Want to Add 14 Years to Your Life?
|Studies show that the happiest people rarely feel their age; but rather a decade or more younger. You'll see plenty of those people on this website. I mean, a barefoot waterskiier who's in his mid-90s? How about a woman who recently became the oldest person to graduate from college in the history of the world? You know she doesn't feel her age.
But there are some tricks you can use to help feel younger, while adding years to your life. Researchers just released a report that shows people who drink moderately, exercise, quit smoking and eat five servings of fruit and vegetables each day live, on average, 14 years longer than people who adopt none of these behaviors.
Here's the story, from Reuters:
Overwhelming evidence has shown that these things contribute to healthier and longer lives, but the new study actually quantified their combined impact, the British team said.
"These results may provide further support for the idea that even small differences in lifestyle may make a big difference to health in the population and encourage behavior change," the researchers wrote in the journal PLoS Medicine.
Between 1993 and 1997 the researchers questioned 20,000 healthy British men and women about their lifestyles. They also tested every participant's blood to measure vitamin C intake, an indicator of how much fruit and vegetables people ate.
Then they assigned the participants -- aged 45-79 -- a score of between 0 and 4, giving one point for each of the healthy behaviors.
After allowing for age and other factors that could affect the likelihood of dying, the researchers determined people with a score of 0 were four times as likely to have died, particularly from cardiovascular disease.
The researchers, who tracked deaths among the participants until 2006, also said a person with a health score of 0 had the same risk of dying as someone with a health score of 4 who was 14 years older.
The lifestyle change with the biggest benefit was giving up smoking, which led to an 80 percent improvement in health, the study found. This was followed by eating fruits and vegetables.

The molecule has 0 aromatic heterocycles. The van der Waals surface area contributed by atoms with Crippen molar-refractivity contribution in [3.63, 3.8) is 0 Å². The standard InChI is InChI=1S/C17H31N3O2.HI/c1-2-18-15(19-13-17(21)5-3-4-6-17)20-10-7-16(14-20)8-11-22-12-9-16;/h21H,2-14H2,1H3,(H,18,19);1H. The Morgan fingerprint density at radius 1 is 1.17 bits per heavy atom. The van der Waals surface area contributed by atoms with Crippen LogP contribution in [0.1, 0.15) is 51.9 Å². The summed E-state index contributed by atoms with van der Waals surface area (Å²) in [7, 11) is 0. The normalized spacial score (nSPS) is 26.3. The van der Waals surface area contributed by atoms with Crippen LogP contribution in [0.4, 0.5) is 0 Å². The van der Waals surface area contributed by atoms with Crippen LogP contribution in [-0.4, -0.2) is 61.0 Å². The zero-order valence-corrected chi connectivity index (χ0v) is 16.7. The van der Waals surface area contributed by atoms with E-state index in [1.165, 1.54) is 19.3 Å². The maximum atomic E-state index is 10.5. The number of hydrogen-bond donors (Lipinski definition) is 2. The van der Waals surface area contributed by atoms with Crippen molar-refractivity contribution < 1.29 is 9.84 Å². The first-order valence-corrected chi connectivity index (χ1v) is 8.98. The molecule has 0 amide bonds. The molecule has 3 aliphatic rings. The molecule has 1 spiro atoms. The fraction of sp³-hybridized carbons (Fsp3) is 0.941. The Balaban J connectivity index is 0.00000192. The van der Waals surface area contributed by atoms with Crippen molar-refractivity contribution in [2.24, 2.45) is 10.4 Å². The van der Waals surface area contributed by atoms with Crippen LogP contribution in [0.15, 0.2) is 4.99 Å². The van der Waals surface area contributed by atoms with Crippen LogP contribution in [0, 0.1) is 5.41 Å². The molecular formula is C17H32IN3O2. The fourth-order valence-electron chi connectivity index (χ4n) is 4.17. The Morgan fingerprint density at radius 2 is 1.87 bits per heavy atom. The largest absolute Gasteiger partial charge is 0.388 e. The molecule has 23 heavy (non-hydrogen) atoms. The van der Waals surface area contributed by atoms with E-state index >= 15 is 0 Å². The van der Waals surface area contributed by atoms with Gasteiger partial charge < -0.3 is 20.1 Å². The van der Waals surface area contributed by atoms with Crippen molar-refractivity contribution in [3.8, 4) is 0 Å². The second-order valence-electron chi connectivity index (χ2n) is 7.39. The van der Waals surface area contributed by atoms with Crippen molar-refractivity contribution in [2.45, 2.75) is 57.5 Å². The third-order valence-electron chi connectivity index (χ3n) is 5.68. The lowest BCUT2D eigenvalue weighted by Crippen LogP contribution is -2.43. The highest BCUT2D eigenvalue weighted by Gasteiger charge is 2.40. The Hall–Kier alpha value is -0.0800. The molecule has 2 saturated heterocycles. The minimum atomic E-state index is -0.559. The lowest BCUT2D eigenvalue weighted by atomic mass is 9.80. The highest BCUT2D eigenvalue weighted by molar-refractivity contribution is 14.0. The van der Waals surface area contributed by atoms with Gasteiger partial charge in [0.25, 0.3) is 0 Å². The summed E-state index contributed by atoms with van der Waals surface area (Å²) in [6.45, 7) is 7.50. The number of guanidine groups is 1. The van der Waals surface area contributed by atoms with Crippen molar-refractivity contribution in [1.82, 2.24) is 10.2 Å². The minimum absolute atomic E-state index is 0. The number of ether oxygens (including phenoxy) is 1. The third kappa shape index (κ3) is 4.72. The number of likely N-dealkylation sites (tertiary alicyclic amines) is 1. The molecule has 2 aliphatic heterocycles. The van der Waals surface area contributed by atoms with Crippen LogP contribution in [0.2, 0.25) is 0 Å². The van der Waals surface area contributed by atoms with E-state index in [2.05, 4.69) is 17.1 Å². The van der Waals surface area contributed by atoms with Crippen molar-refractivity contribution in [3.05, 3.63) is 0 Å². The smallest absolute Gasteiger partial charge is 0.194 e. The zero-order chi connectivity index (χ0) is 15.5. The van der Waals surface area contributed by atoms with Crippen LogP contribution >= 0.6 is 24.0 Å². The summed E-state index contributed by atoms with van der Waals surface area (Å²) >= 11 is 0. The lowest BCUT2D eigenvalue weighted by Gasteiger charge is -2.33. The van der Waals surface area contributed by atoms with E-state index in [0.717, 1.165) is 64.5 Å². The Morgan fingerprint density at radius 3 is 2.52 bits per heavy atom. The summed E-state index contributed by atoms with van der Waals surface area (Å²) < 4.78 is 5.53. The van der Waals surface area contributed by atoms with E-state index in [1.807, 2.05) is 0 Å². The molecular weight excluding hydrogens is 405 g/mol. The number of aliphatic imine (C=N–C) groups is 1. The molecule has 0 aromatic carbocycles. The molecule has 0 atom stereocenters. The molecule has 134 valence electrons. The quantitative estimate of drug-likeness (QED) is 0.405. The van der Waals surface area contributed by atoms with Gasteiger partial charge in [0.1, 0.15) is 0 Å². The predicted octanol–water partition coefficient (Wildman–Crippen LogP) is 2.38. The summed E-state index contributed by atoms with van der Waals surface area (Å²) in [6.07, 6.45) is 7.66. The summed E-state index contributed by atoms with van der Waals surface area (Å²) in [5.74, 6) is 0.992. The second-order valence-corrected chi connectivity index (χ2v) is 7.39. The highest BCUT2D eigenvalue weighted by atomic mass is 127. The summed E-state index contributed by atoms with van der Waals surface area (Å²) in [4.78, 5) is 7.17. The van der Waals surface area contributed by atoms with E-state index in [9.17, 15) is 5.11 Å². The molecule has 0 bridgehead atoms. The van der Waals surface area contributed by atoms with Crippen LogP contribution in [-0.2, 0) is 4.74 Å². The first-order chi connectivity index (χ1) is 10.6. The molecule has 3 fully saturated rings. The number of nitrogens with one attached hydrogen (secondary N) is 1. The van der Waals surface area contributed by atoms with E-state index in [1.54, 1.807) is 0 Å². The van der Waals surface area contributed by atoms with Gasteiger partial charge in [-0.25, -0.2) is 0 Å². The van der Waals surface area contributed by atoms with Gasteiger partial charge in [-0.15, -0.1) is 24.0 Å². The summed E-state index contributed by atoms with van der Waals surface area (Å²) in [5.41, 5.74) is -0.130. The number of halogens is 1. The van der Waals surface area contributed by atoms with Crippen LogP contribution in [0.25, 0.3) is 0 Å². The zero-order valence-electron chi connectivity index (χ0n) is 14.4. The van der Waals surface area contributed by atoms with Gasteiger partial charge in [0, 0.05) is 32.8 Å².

Moderate drinking and keeping active brought the same benefits, Kay-Tee Khaw and colleagues at the
"Armed with this information, public-health officials should now be in a better position to encourage behavior changes likely to improve the health of middle-aged and older people," the researchers wrote.
Here are some stories you might enjoy!
Is the fear of buff, spandex-wearing gym rats keeping you from staying fit? Or perhaps you look at the seemingly endless rows of complicated machines and equipment and think, "Where are the dumbbells?" Rather than staying away and risking your health and longevity, a
Dr. Thomas Perls is one of the world's top experts on centenarians. Find out the secrets to a long, healthy life.
World-famous nutritionist Pamela Smith helps everyone from Shaq to Walt Disney World create realistic, healthy and delicious meal plans.
Allison Van Dusen is a health and fitness journalist for Forbes.com. She talked to Growing Bolder about some of the health challenges facing Boomers and how certain activities may be able to fend off devastating and debilitating illnesses like Alzheimer's disease.
What if you could follow simple steps to look and feel young in just eight weeks? Sound too good to be true? Registered dietician Tracy Gensler says it's not only true, it's possible.
|© 2013. Growing Bolder Media Group. All rights reserved. This material may not be published, broadcast, rewritten or redistributed.|